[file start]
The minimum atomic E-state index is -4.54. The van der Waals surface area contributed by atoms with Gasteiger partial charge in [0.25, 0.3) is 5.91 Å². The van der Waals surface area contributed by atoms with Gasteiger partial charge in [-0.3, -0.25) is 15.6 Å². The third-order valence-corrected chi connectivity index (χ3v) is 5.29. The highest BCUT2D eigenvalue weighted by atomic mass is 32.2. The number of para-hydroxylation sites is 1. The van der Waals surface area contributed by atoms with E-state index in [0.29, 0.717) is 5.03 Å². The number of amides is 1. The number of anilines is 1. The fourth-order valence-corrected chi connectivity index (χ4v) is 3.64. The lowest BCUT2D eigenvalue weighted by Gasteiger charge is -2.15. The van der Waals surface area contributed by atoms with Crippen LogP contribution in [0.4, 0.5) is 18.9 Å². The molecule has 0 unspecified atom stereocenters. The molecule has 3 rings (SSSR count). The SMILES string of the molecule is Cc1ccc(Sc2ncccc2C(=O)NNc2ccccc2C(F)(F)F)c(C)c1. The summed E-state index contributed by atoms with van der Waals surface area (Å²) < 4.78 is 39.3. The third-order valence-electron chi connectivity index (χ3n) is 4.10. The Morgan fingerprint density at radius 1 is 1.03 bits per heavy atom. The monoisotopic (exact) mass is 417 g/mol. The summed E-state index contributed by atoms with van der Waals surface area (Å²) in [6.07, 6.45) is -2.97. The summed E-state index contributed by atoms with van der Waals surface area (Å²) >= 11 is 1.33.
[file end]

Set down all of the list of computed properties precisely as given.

The minimum atomic E-state index is -4.54. The van der Waals surface area contributed by atoms with Gasteiger partial charge in [0.25, 0.3) is 5.91 Å². The van der Waals surface area contributed by atoms with Gasteiger partial charge in [-0.3, -0.25) is 15.6 Å². The third-order valence-corrected chi connectivity index (χ3v) is 5.29. The highest BCUT2D eigenvalue weighted by atomic mass is 32.2. The number of para-hydroxylation sites is 1. The van der Waals surface area contributed by atoms with E-state index in [0.29, 0.717) is 5.03 Å². The number of amides is 1. The number of anilines is 1. The fourth-order valence-corrected chi connectivity index (χ4v) is 3.64. The lowest BCUT2D eigenvalue weighted by Gasteiger charge is -2.15. The van der Waals surface area contributed by atoms with Crippen LogP contribution in [0.4, 0.5) is 18.9 Å². The molecule has 0 unspecified atom stereocenters. The molecule has 3 rings (SSSR count). The SMILES string of the molecule is Cc1ccc(Sc2ncccc2C(=O)NNc2ccccc2C(F)(F)F)c(C)c1. The summed E-state index contributed by atoms with van der Waals surface area (Å²) < 4.78 is 39.3. The third-order valence-electron chi connectivity index (χ3n) is 4.10. The Morgan fingerprint density at radius 1 is 1.03 bits per heavy atom. The monoisotopic (exact) mass is 417 g/mol. The summed E-state index contributed by atoms with van der Waals surface area (Å²) in [6.07, 6.45) is -2.97. The summed E-state index contributed by atoms with van der Waals surface area (Å²) >= 11 is 1.33.